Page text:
Chicken-Blood Stone Value, Price, and Jewelry Information
One of the most prized ornamental materials in China, chicken-blood stone has been used for centuries to create carvings with characteristic red markings. However, its physical properties can vary considerably.
Chicken-Blood Stone Value
As with other ornamental objects, chicken-blood stone’s value is based primarily on artistry and workmanship. You should also take into consideration any antique value. For more information, consult our article on grading gem carvings.
The International Gem Society (IGS) has a list of businesses offering gemstone appraisal services.
Chicken-Blood Stone Information
|Colors||Red, black, white, yellow, green, blue, gray, and purple. See “Identifying Characteristics” below.|
|Luster||Pearly to sub-adamantine|
|Hardness||2 - 7|
|Specific Gravity||Highly variable, with the components ranging from 2.6 to 8.09|
|Special Care Instructions||Avoid rough handling|
|Transparency||Opaque to translucent|
|Formula||A mixture of clay, quartz (SiO2), and cinnabar (HgS).|
|Optics||1.54 to 3.2 (varies with composition)|
|Etymology||Named after the appearance of this material’s “blood red” spots and streaks. Also known as Changhua and Balinyouqi stone after the source locations.|
In China, the color red traditionally symbolizes good luck. Thus, the Chinese often give red seals made from chicken-blood stone to celebrate weddings, birthdays, promotions, and other successes. Although jade, both jadeite and nephrite, is also highly prized (and its folklore more well known in the West), chicken-blood stone is popularly considered a more powerful talisman against evil.
Chicken-blood stone is actually a rock, or mix of minerals, used as a gem material. This fine-grained mixture consists of clay (dickite and kaolinite) and quartz, with varying amounts of cinnabar. The cinnabar content gives this material its red spots, streaks, and patterns. Although the quartz content has a high hardness of 7, clay and cinnabar have very low hardness (2-2.5). This variation makes working with this material quite challenging.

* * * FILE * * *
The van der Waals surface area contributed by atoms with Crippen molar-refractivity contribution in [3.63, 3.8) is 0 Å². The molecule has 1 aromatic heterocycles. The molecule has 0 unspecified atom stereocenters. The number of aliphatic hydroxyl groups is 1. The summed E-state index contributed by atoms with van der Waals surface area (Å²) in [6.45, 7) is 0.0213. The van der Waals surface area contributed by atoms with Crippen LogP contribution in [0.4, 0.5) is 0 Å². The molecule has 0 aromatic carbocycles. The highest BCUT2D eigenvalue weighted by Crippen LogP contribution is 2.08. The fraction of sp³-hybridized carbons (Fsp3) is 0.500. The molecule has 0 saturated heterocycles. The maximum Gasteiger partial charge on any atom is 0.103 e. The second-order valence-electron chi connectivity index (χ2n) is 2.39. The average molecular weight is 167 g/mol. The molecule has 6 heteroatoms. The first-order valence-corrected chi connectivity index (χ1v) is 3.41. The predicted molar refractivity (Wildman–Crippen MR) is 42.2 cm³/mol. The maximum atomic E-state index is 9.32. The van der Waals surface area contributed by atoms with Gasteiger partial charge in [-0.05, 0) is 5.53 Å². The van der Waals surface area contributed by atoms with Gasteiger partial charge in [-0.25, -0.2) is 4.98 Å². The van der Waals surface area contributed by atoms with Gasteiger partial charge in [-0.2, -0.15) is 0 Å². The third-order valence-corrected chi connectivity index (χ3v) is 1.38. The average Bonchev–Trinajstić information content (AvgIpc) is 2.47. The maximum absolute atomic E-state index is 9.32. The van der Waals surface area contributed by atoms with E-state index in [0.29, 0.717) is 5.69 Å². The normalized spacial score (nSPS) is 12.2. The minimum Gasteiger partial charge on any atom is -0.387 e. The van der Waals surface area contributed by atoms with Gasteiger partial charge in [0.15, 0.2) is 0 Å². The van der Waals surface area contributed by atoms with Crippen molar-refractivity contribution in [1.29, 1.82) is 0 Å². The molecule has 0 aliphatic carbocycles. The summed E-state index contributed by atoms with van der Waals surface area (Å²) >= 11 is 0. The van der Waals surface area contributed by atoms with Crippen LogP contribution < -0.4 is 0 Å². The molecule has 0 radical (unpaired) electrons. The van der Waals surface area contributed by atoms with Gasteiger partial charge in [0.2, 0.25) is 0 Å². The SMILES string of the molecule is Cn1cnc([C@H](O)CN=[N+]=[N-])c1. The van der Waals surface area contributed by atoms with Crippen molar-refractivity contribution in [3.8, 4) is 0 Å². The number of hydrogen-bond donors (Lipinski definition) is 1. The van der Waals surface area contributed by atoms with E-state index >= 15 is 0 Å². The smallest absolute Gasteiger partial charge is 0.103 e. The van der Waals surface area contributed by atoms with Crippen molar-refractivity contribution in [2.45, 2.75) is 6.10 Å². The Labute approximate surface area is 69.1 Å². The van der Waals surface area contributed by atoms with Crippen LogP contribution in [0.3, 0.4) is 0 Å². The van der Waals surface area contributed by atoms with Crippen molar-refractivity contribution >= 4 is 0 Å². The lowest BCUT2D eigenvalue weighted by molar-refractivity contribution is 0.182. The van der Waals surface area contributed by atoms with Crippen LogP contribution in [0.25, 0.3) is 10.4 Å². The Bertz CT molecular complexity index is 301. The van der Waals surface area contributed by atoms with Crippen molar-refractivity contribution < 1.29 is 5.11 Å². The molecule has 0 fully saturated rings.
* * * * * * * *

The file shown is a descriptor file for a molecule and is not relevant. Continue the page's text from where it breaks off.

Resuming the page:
Chicken-blood stones are so called due to their bright red splashes of color, which looks like fresh chicken blood. This material has eight basic colors, which blend or combine in different layers: red, black, white, yellow, green, blue, gray, and purple. Some specimens may be entirely red. The translucent body colors of the base rock, known as dong, can be white, yellow, or gray.
Please note that the gem known as bloodstone, with green body color and blood red spots, is a type of chalcedony. It represents a distinct gem material with different physical and optical properties. Iron oxides create its red to orange spots.
Another chalcedony variety, myrickite, has red spots and layers actually colored by cinnabar. Nevertheless, it’s still distinct from chicken-blood stone.
Like other gemstones in high demand with strong symbolic associations, chicken-blood stones have inspired imitations or simulants. For example, seals sold to tourists as genuine chicken-blood stone objects turned out to be steatite (talc) cores coated in yellow-brown plastic with red streaks. Other imitations include pieces with various red coatings, materials glued to natural pieces of cinnabar, and reconstituted materials with added red lead paint.
Only two known locations, both in China, produce chicken-blood stones: Changhua, Zhejiang Province and Balinyouqi, Inner Mongolia Autonomous Region.
As jewelry, chicken-blood stones earn the “Display Only” grade for wearability. Reserve this material for display or decorative purposes only. Furthermore, store or display any chicken-blood stones away from sunlight, since cinnabar tends to turn brown when exposed to sunlight. Any change in an object’s prized red color will lower its value and appeal.
The cinnabar in chicken-blood stones contains highly toxic mercury. Take care when cutting this material. Avoid inhaling dust or fumes and wash your hands after working with it. Read our article on lapidary safety for more recommendations. However, handling finished pieces should pose no health risks.
Clean only with a soft brush, mild detergent, and warm water. See our jewelry cleaning guide for more recommendations.